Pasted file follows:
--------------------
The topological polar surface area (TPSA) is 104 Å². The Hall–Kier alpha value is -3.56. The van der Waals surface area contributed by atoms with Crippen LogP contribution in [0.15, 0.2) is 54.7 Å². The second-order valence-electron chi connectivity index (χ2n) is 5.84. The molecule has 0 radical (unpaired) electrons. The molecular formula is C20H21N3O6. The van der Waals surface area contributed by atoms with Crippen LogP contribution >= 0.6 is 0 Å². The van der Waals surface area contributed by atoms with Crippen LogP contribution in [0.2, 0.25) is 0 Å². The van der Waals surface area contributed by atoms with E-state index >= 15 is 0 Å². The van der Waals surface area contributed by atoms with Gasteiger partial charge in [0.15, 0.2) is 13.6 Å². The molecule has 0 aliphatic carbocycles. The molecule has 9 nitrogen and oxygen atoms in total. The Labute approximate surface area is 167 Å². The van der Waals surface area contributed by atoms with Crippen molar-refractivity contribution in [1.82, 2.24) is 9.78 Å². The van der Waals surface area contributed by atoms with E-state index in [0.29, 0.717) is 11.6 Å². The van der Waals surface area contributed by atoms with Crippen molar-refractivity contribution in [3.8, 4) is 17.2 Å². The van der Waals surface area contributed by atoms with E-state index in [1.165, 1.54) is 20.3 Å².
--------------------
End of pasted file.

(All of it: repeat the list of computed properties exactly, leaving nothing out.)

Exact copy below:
The topological polar surface area (TPSA) is 104 Å². The Hall–Kier alpha value is -3.56. The van der Waals surface area contributed by atoms with Crippen LogP contribution in [0.15, 0.2) is 54.7 Å². The second-order valence-electron chi connectivity index (χ2n) is 5.84. The molecule has 0 radical (unpaired) electrons. The molecular formula is C20H21N3O6. The van der Waals surface area contributed by atoms with Crippen LogP contribution >= 0.6 is 0 Å². The van der Waals surface area contributed by atoms with Crippen LogP contribution in [0.2, 0.25) is 0 Å². The van der Waals surface area contributed by atoms with E-state index >= 15 is 0 Å². The van der Waals surface area contributed by atoms with Gasteiger partial charge in [0.15, 0.2) is 13.6 Å². The molecule has 0 aliphatic carbocycles. The molecule has 9 nitrogen and oxygen atoms in total. The Labute approximate surface area is 167 Å². The van der Waals surface area contributed by atoms with Crippen molar-refractivity contribution in [1.82, 2.24) is 9.78 Å². The van der Waals surface area contributed by atoms with E-state index in [0.29, 0.717) is 11.6 Å². The van der Waals surface area contributed by atoms with Crippen molar-refractivity contribution in [3.8, 4) is 17.2 Å². The van der Waals surface area contributed by atoms with E-state index in [1.165, 1.54) is 20.3 Å².